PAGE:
• Wednesday, February 28, 2024


‘Heroines of Horticulture’ lauded at Chelsea show

Indian scientist Dr Janaki Ammal, who struggled against the odds and male prejudice to make her mark, was one among the eight female horticulturalists celebrated at the show

Dr Janaki Ammal (third from right)

By: Amit Roy

This year’s Chelsea Flower Show has celebrated eight ‘Heroines of Horticulture’, among them the Indian scientist Dr Janaki Ammal, who struggled against the odds and especially male prejudice to make their mark.

Ammal, who was born in Kerala in south India in 1897, did cutting-edge research at RHS Wisley in Surrey from 1946-51 and was one of the leading botanists of her time. Magnolia kobus ‘Janaki Ammal’ is named in her honour.

As a young woman she flourished only after she was forced to leave India where her less-talented male colleagues would not allow her to rise. In marked contrast, in the UK, she was headhunted by the Royal Horticultural Society (RHS).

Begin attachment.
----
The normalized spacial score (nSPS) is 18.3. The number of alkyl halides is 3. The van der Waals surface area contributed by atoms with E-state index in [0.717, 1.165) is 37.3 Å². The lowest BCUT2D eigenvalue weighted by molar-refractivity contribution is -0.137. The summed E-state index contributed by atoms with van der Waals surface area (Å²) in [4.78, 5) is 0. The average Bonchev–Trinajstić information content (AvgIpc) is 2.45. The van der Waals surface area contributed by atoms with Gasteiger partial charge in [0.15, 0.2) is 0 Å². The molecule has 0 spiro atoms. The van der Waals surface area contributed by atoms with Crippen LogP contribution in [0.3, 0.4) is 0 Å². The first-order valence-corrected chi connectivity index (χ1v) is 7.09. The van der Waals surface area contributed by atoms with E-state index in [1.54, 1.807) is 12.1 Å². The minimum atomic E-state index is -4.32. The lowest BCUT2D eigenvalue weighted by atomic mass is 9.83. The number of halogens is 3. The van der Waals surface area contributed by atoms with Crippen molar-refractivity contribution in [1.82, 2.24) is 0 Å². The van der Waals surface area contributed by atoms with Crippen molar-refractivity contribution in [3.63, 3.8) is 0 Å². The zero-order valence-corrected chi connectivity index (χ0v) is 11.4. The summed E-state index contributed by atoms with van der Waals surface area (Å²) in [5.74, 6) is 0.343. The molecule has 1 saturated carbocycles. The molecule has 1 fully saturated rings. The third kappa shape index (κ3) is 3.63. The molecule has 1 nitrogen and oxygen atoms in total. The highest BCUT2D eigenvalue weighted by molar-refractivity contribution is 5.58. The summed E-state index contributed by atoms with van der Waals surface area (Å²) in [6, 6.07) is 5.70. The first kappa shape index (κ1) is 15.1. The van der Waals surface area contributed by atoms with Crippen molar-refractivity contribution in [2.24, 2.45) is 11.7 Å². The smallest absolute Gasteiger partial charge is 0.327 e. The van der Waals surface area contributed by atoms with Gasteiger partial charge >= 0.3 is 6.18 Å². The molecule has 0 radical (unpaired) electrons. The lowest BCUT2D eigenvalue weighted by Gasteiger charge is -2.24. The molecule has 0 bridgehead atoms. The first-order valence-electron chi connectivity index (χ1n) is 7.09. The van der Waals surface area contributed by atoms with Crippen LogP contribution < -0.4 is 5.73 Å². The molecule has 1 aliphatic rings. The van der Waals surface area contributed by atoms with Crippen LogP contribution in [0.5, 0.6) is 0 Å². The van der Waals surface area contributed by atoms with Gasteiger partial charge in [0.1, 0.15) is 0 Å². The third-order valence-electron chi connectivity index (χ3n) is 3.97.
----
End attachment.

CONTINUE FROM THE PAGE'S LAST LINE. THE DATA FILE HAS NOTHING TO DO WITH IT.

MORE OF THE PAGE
The RHS, which was founded in 1804 and has been putting on the Chelsea Flower Show for 101 years, felt that women were struggling to get recognition in the higher reaches of the profession. So this year, its director-general, Clare Matterson, decided to do something to correct the inequality that has long existed.

It was Matterson who drew Eastern Eye’s attention to the display in the Great Pavilion at the Chelsea Flower Show, where a poster, ‘Heroines of Horticulture’, said: “For centuries, women have nurtured and studied plants. Yet historically, their roles in horticulture – often perceived as a man’s world– have rarely been recorded.

“We have selected just eight women to highlight. Some are relatively well known, others may be new to you. All were passionate and knowledgeable about plants and gardens and their achievements deserve to be celebrated.”

There were large images of eight women, with a brief write-up on each one.

The one on Ammal said: “Plant Scientist. 1897-1984. Edavalath Kakkat Janaki Ammal was the first Indian woman to receive a PhD in botany. She studied plant genetics in the US and used her expertise to develop sugarcane crops suited to India’s climate. She moved to England and became the first female scientist at Wisley where she studied how to rapidly grow larger plants using colchicine. She returned to India at the request of the prime minister to use her knowledge to help increase food production. She became an advocate for the preservation of native plants.”